That's a big ship. Likely TOO big.
|Posted: 24 June 2019 at 8:11am | IP Logged | 11
Back when I was younger (a couple years, at least), I was aware that the Apollo 9 had room for three men, and a little more. It could have been larger, but every single microgram had to be moved out of Earth gravity and in a trajectory to get to the moon.
Military craft are pretty tight, from what I'm told, with sleeping bunks, and sometimes in shifts, I suppose, in order to get the most out of that space.
Then came the Enterprise, and I saw huge corridors, pretty spacious quarters, and loads of crew and amenities. Even with replicators, 435 people use up a lot of food, water, and air. Not to mention clothing, showers entertainment supplies*, waste facilities, laundries - everything needed in a good hotel, say. That's a lot of mass to move, and I used to wonder how it might work better if the space were halved. Those corridors could still be used; crew could double up; and such. I didn't think Engineering or the bridge could be made much smaller...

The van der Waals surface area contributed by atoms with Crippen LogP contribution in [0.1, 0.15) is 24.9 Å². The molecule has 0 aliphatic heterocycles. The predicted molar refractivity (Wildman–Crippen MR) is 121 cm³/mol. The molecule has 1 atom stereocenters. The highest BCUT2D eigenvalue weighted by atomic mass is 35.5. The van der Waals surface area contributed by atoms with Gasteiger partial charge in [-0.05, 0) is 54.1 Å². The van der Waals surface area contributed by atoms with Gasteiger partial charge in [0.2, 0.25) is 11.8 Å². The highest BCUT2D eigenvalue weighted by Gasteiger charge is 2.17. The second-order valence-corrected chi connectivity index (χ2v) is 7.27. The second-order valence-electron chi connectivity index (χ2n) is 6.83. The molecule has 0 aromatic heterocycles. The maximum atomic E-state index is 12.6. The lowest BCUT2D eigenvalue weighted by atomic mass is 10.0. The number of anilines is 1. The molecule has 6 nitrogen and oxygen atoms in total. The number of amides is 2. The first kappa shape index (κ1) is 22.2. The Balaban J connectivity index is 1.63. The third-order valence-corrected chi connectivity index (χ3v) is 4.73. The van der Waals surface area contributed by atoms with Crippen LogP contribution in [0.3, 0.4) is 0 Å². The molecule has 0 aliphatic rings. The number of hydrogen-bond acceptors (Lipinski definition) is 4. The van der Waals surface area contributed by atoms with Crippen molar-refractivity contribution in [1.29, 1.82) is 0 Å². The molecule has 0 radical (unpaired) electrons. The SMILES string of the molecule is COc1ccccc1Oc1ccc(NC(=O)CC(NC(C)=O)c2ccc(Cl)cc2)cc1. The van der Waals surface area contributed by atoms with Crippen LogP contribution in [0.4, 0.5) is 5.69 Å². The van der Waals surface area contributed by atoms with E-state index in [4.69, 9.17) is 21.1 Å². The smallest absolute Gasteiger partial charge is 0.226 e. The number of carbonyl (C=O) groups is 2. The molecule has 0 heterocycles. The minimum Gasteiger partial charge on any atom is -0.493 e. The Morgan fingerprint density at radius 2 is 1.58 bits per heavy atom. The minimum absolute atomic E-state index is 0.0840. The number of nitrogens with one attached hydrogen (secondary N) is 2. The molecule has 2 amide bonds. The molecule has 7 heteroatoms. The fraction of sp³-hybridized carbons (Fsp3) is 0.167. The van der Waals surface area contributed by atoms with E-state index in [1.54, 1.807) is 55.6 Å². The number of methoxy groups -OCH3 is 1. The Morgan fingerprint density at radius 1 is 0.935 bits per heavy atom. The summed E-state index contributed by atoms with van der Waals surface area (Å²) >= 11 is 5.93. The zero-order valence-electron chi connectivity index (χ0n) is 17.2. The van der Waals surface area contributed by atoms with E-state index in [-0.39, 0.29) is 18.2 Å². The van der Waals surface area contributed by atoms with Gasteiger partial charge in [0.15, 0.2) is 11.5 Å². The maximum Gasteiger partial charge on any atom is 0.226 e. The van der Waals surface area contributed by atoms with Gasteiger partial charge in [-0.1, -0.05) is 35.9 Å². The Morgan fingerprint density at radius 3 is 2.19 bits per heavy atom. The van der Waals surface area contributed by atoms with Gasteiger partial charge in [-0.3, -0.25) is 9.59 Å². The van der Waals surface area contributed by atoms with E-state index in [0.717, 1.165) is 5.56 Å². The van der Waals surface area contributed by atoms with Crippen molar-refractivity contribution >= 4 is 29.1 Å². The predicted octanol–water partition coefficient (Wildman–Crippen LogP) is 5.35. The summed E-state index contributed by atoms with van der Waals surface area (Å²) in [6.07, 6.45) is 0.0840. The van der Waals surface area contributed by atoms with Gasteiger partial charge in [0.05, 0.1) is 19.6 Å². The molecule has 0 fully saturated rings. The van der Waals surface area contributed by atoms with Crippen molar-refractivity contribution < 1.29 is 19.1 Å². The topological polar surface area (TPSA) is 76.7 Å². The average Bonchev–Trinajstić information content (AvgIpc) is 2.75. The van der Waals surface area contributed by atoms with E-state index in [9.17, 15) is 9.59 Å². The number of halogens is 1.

*Lisen, pal, YOU go on a five year mission with nothing to occupy yourself except working out with calisthenics, and no radio, TV, movies, or whatever entertainment is used in the 23rd century. Andon a co-ed ship... Dr. McCoy had better be up t date on natal medicine!
I wonder how powerful those impulse engines were that they could spend the energy to move those huge ships. Then we skip ahead to the Enterprise-D, half a kilometer in length... no wonder the dilithium crystals had to be switched out so often!